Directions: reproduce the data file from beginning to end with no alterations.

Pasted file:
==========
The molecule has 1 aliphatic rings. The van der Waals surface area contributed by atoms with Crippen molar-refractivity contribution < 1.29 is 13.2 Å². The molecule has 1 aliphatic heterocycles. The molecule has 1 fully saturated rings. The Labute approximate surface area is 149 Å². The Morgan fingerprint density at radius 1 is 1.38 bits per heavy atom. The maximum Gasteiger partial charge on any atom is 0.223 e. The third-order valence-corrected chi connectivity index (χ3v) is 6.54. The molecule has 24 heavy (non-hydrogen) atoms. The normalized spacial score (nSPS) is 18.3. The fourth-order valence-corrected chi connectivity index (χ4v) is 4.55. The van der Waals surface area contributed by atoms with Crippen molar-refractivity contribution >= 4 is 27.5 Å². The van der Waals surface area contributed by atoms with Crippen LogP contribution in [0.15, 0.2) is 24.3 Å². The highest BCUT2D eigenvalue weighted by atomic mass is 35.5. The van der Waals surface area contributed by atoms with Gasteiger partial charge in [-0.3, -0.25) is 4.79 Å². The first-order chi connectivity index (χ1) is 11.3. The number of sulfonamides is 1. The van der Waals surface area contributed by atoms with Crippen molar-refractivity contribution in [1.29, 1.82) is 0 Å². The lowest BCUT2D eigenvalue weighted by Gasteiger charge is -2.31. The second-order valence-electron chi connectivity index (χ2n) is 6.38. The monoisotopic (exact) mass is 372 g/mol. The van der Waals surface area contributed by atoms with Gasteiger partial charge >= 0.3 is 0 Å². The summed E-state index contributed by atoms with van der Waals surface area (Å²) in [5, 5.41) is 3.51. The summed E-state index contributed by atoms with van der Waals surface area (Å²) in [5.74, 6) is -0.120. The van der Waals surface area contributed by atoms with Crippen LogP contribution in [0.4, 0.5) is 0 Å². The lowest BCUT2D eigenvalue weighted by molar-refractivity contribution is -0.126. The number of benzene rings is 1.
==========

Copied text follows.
The molecule has 1 aliphatic rings. The van der Waals surface area contributed by atoms with Crippen molar-refractivity contribution < 1.29 is 13.2 Å². The molecule has 1 aliphatic heterocycles. The molecule has 1 fully saturated rings. The Labute approximate surface area is 149 Å². The Morgan fingerprint density at radius 1 is 1.38 bits per heavy atom. The maximum Gasteiger partial charge on any atom is 0.223 e. The third-order valence-corrected chi connectivity index (χ3v) is 6.54. The molecule has 24 heavy (non-hydrogen) atoms. The normalized spacial score (nSPS) is 18.3. The fourth-order valence-corrected chi connectivity index (χ4v) is 4.55. The van der Waals surface area contributed by atoms with Crippen molar-refractivity contribution >= 4 is 27.5 Å². The van der Waals surface area contributed by atoms with Crippen LogP contribution in [0.15, 0.2) is 24.3 Å². The highest BCUT2D eigenvalue weighted by atomic mass is 35.5. The van der Waals surface area contributed by atoms with Gasteiger partial charge in [-0.3, -0.25) is 4.79 Å². The first-order chi connectivity index (χ1) is 11.3. The number of sulfonamides is 1. The van der Waals surface area contributed by atoms with Crippen molar-refractivity contribution in [1.29, 1.82) is 0 Å². The lowest BCUT2D eigenvalue weighted by Gasteiger charge is -2.31. The second-order valence-electron chi connectivity index (χ2n) is 6.38. The monoisotopic (exact) mass is 372 g/mol. The van der Waals surface area contributed by atoms with Gasteiger partial charge >= 0.3 is 0 Å². The summed E-state index contributed by atoms with van der Waals surface area (Å²) in [5, 5.41) is 3.51. The summed E-state index contributed by atoms with van der Waals surface area (Å²) in [5.74, 6) is -0.120. The van der Waals surface area contributed by atoms with Crippen LogP contribution in [0.4, 0.5) is 0 Å². The lowest BCUT2D eigenvalue weighted by molar-refractivity contribution is -0.126. The number of benzene rings is 1.